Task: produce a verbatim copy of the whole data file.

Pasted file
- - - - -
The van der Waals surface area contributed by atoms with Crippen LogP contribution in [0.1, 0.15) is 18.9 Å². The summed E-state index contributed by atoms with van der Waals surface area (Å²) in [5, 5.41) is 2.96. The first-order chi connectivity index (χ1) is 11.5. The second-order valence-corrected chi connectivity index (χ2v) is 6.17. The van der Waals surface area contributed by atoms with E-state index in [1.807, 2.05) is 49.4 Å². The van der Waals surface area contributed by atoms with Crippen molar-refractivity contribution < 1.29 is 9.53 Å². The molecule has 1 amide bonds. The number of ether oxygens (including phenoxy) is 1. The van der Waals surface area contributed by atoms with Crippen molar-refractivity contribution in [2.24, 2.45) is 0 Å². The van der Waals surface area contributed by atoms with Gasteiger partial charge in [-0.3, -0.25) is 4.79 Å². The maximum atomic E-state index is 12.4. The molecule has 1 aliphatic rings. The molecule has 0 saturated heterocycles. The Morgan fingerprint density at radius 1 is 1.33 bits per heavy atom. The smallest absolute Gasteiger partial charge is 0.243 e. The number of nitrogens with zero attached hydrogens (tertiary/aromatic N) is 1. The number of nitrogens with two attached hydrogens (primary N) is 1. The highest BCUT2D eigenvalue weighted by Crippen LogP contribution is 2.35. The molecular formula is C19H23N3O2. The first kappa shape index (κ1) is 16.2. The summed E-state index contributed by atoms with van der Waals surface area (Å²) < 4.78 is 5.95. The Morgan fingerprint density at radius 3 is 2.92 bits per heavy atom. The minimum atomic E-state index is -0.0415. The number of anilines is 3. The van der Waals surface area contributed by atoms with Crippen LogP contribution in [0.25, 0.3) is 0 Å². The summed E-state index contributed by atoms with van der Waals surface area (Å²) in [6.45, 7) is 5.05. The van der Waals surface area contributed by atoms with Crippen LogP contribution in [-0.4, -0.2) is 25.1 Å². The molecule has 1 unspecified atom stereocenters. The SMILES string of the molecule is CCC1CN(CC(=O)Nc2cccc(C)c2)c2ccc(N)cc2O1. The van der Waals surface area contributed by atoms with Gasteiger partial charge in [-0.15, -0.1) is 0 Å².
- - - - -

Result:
The van der Waals surface area contributed by atoms with Crippen LogP contribution in [0.1, 0.15) is 18.9 Å². The summed E-state index contributed by atoms with van der Waals surface area (Å²) in [5, 5.41) is 2.96. The first-order chi connectivity index (χ1) is 11.5. The second-order valence-corrected chi connectivity index (χ2v) is 6.17. The van der Waals surface area contributed by atoms with E-state index in [1.807, 2.05) is 49.4 Å². The van der Waals surface area contributed by atoms with Crippen molar-refractivity contribution < 1.29 is 9.53 Å². The molecule has 1 amide bonds. The number of ether oxygens (including phenoxy) is 1. The van der Waals surface area contributed by atoms with Crippen molar-refractivity contribution in [2.24, 2.45) is 0 Å². The van der Waals surface area contributed by atoms with Gasteiger partial charge in [-0.3, -0.25) is 4.79 Å². The maximum atomic E-state index is 12.4. The molecule has 1 aliphatic rings. The molecule has 0 saturated heterocycles. The Morgan fingerprint density at radius 1 is 1.33 bits per heavy atom. The smallest absolute Gasteiger partial charge is 0.243 e. The number of nitrogens with zero attached hydrogens (tertiary/aromatic N) is 1. The number of nitrogens with two attached hydrogens (primary N) is 1. The highest BCUT2D eigenvalue weighted by Crippen LogP contribution is 2.35. The molecular formula is C19H23N3O2. The first kappa shape index (κ1) is 16.2. The summed E-state index contributed by atoms with van der Waals surface area (Å²) < 4.78 is 5.95. The Morgan fingerprint density at radius 3 is 2.92 bits per heavy atom. The minimum atomic E-state index is -0.0415. The number of anilines is 3. The van der Waals surface area contributed by atoms with Crippen LogP contribution in [0.25, 0.3) is 0 Å². The summed E-state index contributed by atoms with van der Waals surface area (Å²) in [6.45, 7) is 5.05. The van der Waals surface area contributed by atoms with Crippen LogP contribution in [-0.4, -0.2) is 25.1 Å². The molecule has 1 unspecified atom stereocenters. The SMILES string of the molecule is CCC1CN(CC(=O)Nc2cccc(C)c2)c2ccc(N)cc2O1. The van der Waals surface area contributed by atoms with Gasteiger partial charge in [-0.15, -0.1) is 0 Å².